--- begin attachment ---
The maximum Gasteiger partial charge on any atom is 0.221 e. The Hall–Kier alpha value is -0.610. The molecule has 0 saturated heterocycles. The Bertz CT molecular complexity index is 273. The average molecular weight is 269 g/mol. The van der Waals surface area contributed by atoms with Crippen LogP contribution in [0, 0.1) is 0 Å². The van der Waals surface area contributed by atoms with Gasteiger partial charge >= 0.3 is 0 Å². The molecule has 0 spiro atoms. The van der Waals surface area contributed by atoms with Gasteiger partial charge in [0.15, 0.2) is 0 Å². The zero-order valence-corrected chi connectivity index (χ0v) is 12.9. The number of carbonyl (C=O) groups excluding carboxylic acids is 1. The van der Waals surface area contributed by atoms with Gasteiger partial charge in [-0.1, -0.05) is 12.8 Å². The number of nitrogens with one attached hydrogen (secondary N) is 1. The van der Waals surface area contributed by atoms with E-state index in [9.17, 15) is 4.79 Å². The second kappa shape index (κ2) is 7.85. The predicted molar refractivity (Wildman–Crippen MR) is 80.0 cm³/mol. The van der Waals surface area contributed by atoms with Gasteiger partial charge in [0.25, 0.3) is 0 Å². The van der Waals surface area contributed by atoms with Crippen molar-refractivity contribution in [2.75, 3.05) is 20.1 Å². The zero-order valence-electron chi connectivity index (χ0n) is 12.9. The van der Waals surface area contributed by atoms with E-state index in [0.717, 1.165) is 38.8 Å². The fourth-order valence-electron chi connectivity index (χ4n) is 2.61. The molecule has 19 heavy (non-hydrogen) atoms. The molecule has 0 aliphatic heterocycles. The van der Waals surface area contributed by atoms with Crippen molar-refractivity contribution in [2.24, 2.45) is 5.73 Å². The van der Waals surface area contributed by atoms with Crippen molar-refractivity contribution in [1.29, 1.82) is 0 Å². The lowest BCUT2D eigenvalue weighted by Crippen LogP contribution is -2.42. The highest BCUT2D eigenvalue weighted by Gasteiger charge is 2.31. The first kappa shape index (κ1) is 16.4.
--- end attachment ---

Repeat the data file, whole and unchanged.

The maximum Gasteiger partial charge on any atom is 0.221 e. The Hall–Kier alpha value is -0.610. The molecule has 0 saturated heterocycles. The Bertz CT molecular complexity index is 273. The average molecular weight is 269 g/mol. The van der Waals surface area contributed by atoms with Crippen LogP contribution in [0, 0.1) is 0 Å². The van der Waals surface area contributed by atoms with Gasteiger partial charge >= 0.3 is 0 Å². The molecule has 0 spiro atoms. The van der Waals surface area contributed by atoms with Gasteiger partial charge in [0.15, 0.2) is 0 Å². The zero-order valence-corrected chi connectivity index (χ0v) is 12.9. The number of carbonyl (C=O) groups excluding carboxylic acids is 1. The van der Waals surface area contributed by atoms with Gasteiger partial charge in [-0.1, -0.05) is 12.8 Å². The number of nitrogens with one attached hydrogen (secondary N) is 1. The van der Waals surface area contributed by atoms with E-state index in [9.17, 15) is 4.79 Å². The second kappa shape index (κ2) is 7.85. The predicted molar refractivity (Wildman–Crippen MR) is 80.0 cm³/mol. The van der Waals surface area contributed by atoms with Gasteiger partial charge in [0.25, 0.3) is 0 Å². The van der Waals surface area contributed by atoms with Crippen molar-refractivity contribution in [2.75, 3.05) is 20.1 Å². The zero-order valence-electron chi connectivity index (χ0n) is 12.9. The van der Waals surface area contributed by atoms with E-state index in [0.717, 1.165) is 38.8 Å². The fourth-order valence-electron chi connectivity index (χ4n) is 2.61. The molecule has 19 heavy (non-hydrogen) atoms. The molecule has 0 aliphatic heterocycles. The van der Waals surface area contributed by atoms with Crippen molar-refractivity contribution in [2.24, 2.45) is 5.73 Å². The van der Waals surface area contributed by atoms with Crippen molar-refractivity contribution in [1.29, 1.82) is 0 Å². The lowest BCUT2D eigenvalue weighted by Crippen LogP contribution is -2.42. The highest BCUT2D eigenvalue weighted by Gasteiger charge is 2.31. The first kappa shape index (κ1) is 16.4.